EU Decarbonization Plan For 2050 Collapses After Polish Veto
June 20, 2019
The 2015 Paris Agreement’s goal to limit global warming to under two degrees Celsius is in serious doubt following the collapse of European Union talks to set a target of completely decarbonizing Europe by 2050.
Today’s summit of the 28 national EU leaders in Brussels was the last chance for the bloc to up its ambition before a U.N. climate summit of all the parties to the Paris Agreement in New York in September. The hope was that setting a long-term target for the EU to meet the Paris Agreement goals would spur other countries to up their commitments at the New York summit – something essential for meeting the agreement’s goal to limit catastrophic global warming.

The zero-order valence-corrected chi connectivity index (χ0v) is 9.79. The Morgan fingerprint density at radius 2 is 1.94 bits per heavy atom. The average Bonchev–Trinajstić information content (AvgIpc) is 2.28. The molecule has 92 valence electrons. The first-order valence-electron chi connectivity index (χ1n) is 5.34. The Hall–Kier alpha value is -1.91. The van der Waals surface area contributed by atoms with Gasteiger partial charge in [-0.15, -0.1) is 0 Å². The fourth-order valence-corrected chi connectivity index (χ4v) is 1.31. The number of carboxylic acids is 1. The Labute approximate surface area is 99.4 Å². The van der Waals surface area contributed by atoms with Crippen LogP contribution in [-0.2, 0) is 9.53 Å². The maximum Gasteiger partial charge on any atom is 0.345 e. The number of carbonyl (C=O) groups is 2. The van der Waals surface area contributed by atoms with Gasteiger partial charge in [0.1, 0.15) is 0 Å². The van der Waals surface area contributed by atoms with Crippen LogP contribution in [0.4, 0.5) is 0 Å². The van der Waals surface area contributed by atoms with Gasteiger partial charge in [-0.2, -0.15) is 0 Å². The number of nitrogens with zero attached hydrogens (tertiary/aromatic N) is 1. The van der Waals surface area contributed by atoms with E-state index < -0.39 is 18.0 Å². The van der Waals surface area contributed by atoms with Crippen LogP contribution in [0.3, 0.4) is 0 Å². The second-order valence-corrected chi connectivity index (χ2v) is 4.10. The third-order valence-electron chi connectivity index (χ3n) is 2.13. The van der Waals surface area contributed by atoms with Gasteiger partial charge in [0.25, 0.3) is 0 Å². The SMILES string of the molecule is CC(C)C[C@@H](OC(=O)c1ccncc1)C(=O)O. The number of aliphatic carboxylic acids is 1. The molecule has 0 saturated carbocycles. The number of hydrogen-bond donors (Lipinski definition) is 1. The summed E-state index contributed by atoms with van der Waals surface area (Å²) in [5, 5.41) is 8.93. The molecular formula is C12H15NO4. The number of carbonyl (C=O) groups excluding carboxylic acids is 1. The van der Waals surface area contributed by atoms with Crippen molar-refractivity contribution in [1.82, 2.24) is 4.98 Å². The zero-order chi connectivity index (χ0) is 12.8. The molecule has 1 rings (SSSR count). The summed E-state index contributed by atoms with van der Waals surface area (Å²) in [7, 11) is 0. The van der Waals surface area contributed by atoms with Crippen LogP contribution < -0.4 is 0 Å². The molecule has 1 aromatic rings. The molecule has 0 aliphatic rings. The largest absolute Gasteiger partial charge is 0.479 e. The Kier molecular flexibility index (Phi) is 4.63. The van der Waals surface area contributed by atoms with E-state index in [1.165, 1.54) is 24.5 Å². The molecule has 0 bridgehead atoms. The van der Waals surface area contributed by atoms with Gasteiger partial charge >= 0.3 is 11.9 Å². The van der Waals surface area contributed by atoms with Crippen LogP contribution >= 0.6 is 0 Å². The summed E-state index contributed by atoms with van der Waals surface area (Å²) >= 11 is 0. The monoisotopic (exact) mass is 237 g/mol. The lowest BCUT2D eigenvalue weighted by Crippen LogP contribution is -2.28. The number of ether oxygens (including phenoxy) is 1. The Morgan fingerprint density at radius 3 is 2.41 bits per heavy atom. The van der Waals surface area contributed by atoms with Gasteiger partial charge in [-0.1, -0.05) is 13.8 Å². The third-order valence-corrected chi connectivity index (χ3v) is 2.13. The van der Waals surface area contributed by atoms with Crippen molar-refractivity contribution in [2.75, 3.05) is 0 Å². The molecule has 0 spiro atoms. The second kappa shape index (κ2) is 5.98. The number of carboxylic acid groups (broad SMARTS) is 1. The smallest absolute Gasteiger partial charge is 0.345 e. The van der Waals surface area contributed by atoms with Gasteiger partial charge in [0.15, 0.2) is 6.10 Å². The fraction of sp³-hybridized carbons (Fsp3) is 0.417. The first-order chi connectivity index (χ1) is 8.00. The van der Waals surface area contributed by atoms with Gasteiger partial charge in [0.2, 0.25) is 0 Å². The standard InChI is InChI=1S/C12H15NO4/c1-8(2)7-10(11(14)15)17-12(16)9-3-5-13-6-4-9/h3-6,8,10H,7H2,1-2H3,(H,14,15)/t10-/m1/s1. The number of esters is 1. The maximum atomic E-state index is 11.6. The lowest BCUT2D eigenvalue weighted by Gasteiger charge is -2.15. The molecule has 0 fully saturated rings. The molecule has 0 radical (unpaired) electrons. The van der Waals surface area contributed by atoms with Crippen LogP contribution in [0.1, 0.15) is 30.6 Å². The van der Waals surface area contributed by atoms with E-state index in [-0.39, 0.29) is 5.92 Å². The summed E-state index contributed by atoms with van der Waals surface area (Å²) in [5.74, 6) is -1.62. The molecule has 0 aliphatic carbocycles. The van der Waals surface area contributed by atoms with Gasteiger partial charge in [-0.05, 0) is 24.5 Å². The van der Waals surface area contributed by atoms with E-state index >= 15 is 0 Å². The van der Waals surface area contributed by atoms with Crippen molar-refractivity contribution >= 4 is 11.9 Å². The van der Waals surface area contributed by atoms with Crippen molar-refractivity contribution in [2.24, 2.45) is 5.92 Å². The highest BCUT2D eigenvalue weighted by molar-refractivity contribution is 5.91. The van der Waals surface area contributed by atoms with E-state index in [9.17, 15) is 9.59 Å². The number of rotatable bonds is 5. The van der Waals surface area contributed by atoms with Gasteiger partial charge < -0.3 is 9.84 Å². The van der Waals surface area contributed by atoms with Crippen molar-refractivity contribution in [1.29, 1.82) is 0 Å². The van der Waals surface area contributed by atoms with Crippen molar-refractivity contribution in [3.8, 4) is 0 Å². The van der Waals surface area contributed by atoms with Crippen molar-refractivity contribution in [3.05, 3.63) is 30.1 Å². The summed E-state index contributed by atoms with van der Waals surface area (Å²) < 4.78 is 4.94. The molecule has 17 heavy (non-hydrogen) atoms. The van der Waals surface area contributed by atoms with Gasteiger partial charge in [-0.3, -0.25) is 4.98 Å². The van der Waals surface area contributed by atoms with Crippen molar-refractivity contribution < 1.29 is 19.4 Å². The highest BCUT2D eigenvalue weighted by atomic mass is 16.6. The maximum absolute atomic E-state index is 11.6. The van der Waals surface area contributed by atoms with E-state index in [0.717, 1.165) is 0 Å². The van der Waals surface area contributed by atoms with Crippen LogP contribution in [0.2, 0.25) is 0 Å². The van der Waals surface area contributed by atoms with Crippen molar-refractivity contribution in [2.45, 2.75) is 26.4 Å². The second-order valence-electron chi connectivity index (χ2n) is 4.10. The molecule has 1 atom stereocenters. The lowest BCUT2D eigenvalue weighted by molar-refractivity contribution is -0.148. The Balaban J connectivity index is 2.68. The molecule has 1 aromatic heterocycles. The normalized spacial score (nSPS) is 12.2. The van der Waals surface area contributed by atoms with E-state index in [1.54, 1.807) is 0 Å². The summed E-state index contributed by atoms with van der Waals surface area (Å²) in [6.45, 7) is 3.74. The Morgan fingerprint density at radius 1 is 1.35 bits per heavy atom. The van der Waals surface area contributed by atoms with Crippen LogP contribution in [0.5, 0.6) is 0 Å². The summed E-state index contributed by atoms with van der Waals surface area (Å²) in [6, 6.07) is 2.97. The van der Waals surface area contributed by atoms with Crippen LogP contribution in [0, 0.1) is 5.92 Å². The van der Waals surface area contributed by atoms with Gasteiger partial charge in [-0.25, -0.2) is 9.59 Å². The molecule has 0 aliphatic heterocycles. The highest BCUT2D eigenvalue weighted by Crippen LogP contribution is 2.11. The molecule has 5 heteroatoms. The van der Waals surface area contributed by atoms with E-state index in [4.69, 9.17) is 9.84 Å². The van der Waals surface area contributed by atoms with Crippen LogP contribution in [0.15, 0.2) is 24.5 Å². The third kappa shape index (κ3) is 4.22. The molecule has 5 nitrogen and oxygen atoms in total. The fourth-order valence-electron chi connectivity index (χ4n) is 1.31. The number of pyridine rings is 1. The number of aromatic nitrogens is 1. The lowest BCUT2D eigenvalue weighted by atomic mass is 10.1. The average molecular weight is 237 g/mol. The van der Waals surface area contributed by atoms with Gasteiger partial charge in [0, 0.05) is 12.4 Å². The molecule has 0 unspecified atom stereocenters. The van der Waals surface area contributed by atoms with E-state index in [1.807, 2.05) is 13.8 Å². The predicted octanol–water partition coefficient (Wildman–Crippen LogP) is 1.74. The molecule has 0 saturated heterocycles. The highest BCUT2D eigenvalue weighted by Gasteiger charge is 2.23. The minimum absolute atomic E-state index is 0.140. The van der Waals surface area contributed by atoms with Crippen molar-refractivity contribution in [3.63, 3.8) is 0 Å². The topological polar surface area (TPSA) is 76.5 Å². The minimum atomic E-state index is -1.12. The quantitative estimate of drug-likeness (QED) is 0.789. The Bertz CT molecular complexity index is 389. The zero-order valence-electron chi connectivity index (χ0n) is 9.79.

But the European Commission’s proposal for a 2050 net zero target, which needed a unanimous vote, was vetoed by Poland – supported by Hungary, Estonia and the Czech Republic. They objected to the commitment to decarbonization by a specific date, preferring instead a more vague time commitment.
The summit’s final conclusions say that the EU will “ensure a transition to a climate neutral EU ‘in line with the Paris Agreement’” – removing a reference in the original draft to the specific target date of 2050. A footnote in the text notes that 24 of the EU’s 28 member countries supported the target, but unanimity could not be achieved.
Climate campaigners and business leaders that the EU’s failure to adopt the 2050 target today puts the Paris Agreement’s goals in doubt, because countries around the world need to ratchet up their emissions reduction ambition by the end of the year. The 2050 target is needed, at a minimum, if the EU is to meet the goal it signed up to in Paris.